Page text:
Drowsy Drivers Causing More Car Accidents

tired man in business suit yawning as he drives
August 3, 2018
Legally Reviewed By Attorney Rand Spear, Esq.

We all know that drunk driving is against the law. Not only does it put the person behind the wheel in danger, it is dangerous for everyone else on the road. Increasingly, however, people are starting to pay attention to the perils of driving when you’ve had too little sleep. In fact, research reveals that drowsy driving can be just as dangerous as getting behind the wheel when you’ve had too much to drink.

If you have been involved in a car accident caused by someone who was too tired to drive safely, you may be entitled to compensation. It’s important to work with an experienced Philadelphia personal injury lawyer, as there are strict time limits for filing a car accident claim.

What Sleep Deprivation Does to Your Body

The United States is a sleep-deprived nation. According to the Centers for Disease Control and Prevention (CDC), over one-third of Americans fail to get the sleep they need to be healthy and fully rested. Adults should get about seven hours of sleep every night.

And contrary to what you may have heard, there is really no such thing as “catching up on sleep” over the weekend or on nights when you have a chance to head to bed early. When you consistently fail to get adequate sleep, it creates a “sleep deficit” in your body that can lead to serious health problems.

In fact, sleep deprivation can hurt just about every part of your body, including your alertness and ability to concentrate when you’re driving. Being drowsy during the day raises your blood pressure, weakens your immune system, causes memory issues, raises your risk for developing diabetes, and makes you more prone to accidents.

Drowsy Driving Is Like Drunk Driving

According to the Governors Highway Safety Association (GHSA), sleep deprivation is also equivalent to being drunk behind the wheel. For example, if you go 18 hours without sleep, it is the same as having a .05 percent blood alcohol concentration. If you go 21 hours without sleep, you have the equivalent of .08 percent blood alcohol concentration — the legal limit in all 50 states. At 24 hours without rest, your body is at the equivalent of .10 percent blood alcohol concentration.

The GHSA also reports that there is an average of 328,000 drowsy driving crashes every year on U.S. roads. These accidents cause 109,000 injuries and 6,400 deaths. Furthermore, between 10 and 20 percent of all large truck crashes in the U.S. are caused by drowsy driving.

Drivers with a Higher Risk of Being Involved in a Drowsy Driving Accident

The GHSA reports that people in certain demographics have a high likelihood of driving drowsy. These groups include people who suffer from certain sleep disorders, such as insomnia. People who work as truck drivers are also at a higher risk of being involved in a drowsy driving crash, as they are often under pressure to drive long hours without taking adequate rest breaks.

Additionally, people who perform shift work are also at a higher risk of driving drowsy. This includes nurses, factory workers, and firefighters who work at night and sleep during the day, or who work long 24-hour shifts followed by several days off. Any time your sleep schedule is erratic, you are at a higher risk of being tired behind the wheel.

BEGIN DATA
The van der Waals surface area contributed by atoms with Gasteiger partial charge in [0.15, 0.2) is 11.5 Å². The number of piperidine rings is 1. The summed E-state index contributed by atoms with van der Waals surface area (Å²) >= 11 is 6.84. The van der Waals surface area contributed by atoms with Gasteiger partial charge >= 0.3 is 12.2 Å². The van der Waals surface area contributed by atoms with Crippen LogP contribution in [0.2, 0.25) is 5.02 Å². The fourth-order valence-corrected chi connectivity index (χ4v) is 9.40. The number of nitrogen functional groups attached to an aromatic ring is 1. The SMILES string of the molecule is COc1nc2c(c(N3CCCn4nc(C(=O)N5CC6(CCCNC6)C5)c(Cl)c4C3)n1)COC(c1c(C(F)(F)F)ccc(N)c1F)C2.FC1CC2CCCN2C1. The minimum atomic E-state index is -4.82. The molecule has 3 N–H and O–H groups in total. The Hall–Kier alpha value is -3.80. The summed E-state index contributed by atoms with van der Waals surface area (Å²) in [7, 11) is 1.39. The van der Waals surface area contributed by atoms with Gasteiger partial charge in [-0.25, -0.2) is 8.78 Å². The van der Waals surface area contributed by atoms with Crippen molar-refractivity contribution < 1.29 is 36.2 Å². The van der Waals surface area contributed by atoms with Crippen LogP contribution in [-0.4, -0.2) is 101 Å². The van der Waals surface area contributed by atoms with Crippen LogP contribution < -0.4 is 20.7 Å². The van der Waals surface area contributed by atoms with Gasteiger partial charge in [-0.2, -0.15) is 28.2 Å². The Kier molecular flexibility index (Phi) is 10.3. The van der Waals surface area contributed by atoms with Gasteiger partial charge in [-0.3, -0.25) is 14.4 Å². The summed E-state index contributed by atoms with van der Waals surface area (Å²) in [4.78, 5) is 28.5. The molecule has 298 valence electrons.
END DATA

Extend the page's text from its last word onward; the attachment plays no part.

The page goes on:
Men and especially young men between the ages of 17 and 23 are also more likely to drive without sufficient rest. Overall, more than 50 percent of drowsy driving car accidents involve drivers under the age of 25.

How Can You Prove a Driver Was Drowsy Behind the Wheel?

If you suspect your car accident was caused by a drowsy driver, your first question might be: How can I prove it? Unlike drunk driving, there is no breath test or blood test that can measure whether a person had enough sleep to be safe behind the wheel.

However, there is other evidence that can show whether a person was probably too tired to be on the road safely. In most cases, an investigation can gather various types of evidence that taken collectively, point to a likelihood of the driver being sleep-deprived.

For example, investigators and car wreck lawyers can look at the type of work the driver was performing prior to the accident. If evidence shows that the driver was a shift worker who had just finished a long shift at work, this can be used to show that the driver was too tired to drive.

Additionally, police investigators can also sometimes analyze tire marks and other accident factors to determine that a driver fell asleep behind the wheel prior to a crash. In other cases, eyewitnesses can testify that the driver was driving erratically before the accident.

Rand Spear

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Prior results cannot and do not guarantee or predict a similar outcome with respect to any future case. Recoveries always depend upon the facts and circumstances of each case, the injuries suffered, damages incurred, and the responsibility of those involved. This article is not to be considered advise, only the execution of the contingency agreement with this law firm will constitute an attorney-client relationship. The contents of this article are for general information only. If you would like to pursue a claim please contact an attorney immediately to discuss your specific facts and circumstances regarding your claim. Some cases accepted by this law firm may be referred to or worked on by other lawyers, depending on the area of practice and specifics of a particular case.


  1. https://www.ghsa.org/resources/wake-call-understanding-drowsy-driving-and-what-states-can-do
  2. https://www.cdc.gov/media/releases/2016/p0215-enough-sleep.html